Sunshine State: Essays

If readers have yet to discover Sarah Gerard's poignant and unflinching personal essays in the online magazine Hazlitt, then Sunshine State, her brilliant first collection, is an excellent introduction to her work. Gerard (Binary Star) combines memories of growing up in Florida with captivating insight into the state's history. She wrings beauty and heartbreak out of experiences as varied as taking drugs, watching an impoverished best friend grow distant and resentful, and volunteering at a bird sanctuary run by a "blithe, almost charming" but fraudulent ex-model and his cadre of loyal bird-lovers. Taken together, these essays paint a portrait of a state ravaged by economic hardship but enriched by cultural diversity.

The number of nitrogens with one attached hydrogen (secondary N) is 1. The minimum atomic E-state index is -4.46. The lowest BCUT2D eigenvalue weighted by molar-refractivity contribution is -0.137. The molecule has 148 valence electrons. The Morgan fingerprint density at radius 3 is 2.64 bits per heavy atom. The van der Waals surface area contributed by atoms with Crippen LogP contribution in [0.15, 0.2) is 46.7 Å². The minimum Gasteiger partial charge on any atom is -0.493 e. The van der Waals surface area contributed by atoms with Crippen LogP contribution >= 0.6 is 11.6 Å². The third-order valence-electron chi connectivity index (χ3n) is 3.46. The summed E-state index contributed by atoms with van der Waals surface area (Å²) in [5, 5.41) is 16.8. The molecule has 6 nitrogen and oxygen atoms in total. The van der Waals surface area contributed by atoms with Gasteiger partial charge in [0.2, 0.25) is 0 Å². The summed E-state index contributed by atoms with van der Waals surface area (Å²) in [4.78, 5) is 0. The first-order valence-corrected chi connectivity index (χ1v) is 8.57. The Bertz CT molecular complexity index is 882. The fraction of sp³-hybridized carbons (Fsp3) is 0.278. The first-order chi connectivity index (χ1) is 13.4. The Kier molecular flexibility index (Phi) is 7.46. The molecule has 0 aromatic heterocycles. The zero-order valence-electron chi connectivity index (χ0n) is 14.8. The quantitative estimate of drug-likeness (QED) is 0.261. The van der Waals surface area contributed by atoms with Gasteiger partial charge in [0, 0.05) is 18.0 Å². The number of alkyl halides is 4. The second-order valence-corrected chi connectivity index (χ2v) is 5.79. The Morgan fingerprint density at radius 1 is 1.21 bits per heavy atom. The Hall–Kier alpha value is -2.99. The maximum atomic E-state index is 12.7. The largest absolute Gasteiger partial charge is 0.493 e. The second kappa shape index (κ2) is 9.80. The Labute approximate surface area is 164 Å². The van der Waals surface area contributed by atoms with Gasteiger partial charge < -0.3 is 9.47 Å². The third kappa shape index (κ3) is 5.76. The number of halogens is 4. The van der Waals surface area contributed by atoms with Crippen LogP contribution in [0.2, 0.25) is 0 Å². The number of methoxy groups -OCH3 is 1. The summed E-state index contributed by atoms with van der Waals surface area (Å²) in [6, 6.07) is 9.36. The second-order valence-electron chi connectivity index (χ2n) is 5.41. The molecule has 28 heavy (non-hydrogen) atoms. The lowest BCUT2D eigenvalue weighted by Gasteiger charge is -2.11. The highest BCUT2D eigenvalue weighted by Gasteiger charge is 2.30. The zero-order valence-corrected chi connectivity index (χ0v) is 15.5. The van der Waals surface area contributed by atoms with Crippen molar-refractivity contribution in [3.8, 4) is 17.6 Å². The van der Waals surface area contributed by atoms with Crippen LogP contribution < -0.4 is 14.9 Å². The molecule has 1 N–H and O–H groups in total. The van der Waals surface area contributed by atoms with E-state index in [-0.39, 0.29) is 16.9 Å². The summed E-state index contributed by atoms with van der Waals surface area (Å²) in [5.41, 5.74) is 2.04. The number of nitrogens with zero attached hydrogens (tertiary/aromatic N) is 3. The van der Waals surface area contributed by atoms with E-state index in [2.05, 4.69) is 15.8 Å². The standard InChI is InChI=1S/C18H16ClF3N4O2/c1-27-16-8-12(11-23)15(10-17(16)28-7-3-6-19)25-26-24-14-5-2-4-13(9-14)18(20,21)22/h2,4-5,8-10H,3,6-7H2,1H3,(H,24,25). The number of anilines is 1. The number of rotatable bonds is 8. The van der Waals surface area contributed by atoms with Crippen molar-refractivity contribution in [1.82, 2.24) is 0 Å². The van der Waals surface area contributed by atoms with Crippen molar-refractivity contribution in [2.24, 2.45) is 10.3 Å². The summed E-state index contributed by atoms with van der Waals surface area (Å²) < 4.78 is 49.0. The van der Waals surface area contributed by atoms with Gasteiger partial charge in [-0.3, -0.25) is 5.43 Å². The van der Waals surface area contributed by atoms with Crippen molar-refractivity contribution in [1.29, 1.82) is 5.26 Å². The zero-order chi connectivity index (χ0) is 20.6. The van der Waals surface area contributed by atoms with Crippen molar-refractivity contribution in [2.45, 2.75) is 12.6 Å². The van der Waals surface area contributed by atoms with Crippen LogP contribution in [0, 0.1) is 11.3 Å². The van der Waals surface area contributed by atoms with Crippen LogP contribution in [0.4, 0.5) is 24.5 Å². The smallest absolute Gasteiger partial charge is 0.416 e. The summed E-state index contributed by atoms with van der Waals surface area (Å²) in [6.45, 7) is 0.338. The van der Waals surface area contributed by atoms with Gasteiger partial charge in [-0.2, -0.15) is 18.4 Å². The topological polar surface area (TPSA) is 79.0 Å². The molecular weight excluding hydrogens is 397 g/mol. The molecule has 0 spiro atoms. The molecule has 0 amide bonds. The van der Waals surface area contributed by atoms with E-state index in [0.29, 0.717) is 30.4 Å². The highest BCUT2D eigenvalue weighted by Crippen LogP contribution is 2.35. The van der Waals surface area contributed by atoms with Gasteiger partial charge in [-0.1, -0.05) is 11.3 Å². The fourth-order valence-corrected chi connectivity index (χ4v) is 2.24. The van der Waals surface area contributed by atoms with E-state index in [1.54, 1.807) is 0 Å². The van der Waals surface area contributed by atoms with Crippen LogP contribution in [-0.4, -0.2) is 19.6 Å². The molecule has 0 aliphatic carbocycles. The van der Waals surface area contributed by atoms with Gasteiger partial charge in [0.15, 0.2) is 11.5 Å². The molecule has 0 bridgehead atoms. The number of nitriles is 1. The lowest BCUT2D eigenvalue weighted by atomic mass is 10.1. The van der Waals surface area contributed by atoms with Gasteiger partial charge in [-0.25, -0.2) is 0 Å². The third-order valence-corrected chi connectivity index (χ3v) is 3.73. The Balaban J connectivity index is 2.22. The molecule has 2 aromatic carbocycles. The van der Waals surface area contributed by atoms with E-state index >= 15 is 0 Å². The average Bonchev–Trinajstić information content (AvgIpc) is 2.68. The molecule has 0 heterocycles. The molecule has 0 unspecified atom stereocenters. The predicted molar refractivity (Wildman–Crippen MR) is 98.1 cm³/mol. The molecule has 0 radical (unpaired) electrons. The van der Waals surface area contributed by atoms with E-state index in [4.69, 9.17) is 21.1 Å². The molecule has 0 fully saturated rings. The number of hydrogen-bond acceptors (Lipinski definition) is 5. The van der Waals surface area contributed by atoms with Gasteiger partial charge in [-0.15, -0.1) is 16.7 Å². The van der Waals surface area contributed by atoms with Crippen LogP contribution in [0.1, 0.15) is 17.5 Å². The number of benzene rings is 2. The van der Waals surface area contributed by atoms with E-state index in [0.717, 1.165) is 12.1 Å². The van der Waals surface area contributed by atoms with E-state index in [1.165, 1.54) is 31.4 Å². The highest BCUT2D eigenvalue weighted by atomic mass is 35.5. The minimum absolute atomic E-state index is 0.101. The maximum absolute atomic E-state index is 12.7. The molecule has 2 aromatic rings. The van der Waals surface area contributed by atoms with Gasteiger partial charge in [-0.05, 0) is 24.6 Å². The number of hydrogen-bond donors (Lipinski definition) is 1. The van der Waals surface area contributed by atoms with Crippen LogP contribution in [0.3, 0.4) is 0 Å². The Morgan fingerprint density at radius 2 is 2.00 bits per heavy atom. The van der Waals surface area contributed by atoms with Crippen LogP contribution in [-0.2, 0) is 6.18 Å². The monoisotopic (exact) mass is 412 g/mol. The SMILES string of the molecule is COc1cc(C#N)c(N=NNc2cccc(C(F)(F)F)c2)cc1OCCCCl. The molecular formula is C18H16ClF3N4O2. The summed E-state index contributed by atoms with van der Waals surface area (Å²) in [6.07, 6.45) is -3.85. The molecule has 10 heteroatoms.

Each piece is beautifully written and brimming with compassion for some of Florida's most disreputable people, but "Mother-Father God" is Gerard's most moving and well-observed. It begins with her mother, who after escaping an abusive husband, met the man who'd become Gerard's father. When that relationship starts to disintegrate, the mother seeks solace in Unity-Clearwater, a New Thought church with origins in Missouri, and convinces her husband to join her. From there, the essay takes a historical look at how the church's traditions extend from the teachings of Christian Science and how its practices have changed over time. Gerard's tender and candid look at her family's need for religion serves as commentary on larger matters, like loneliness and abuse. In this way, Sunshine State is a sympathetic examination of not only Florida but of communities everywhere. --Amy Brady, freelance writer and editor

Powered by: Xtenit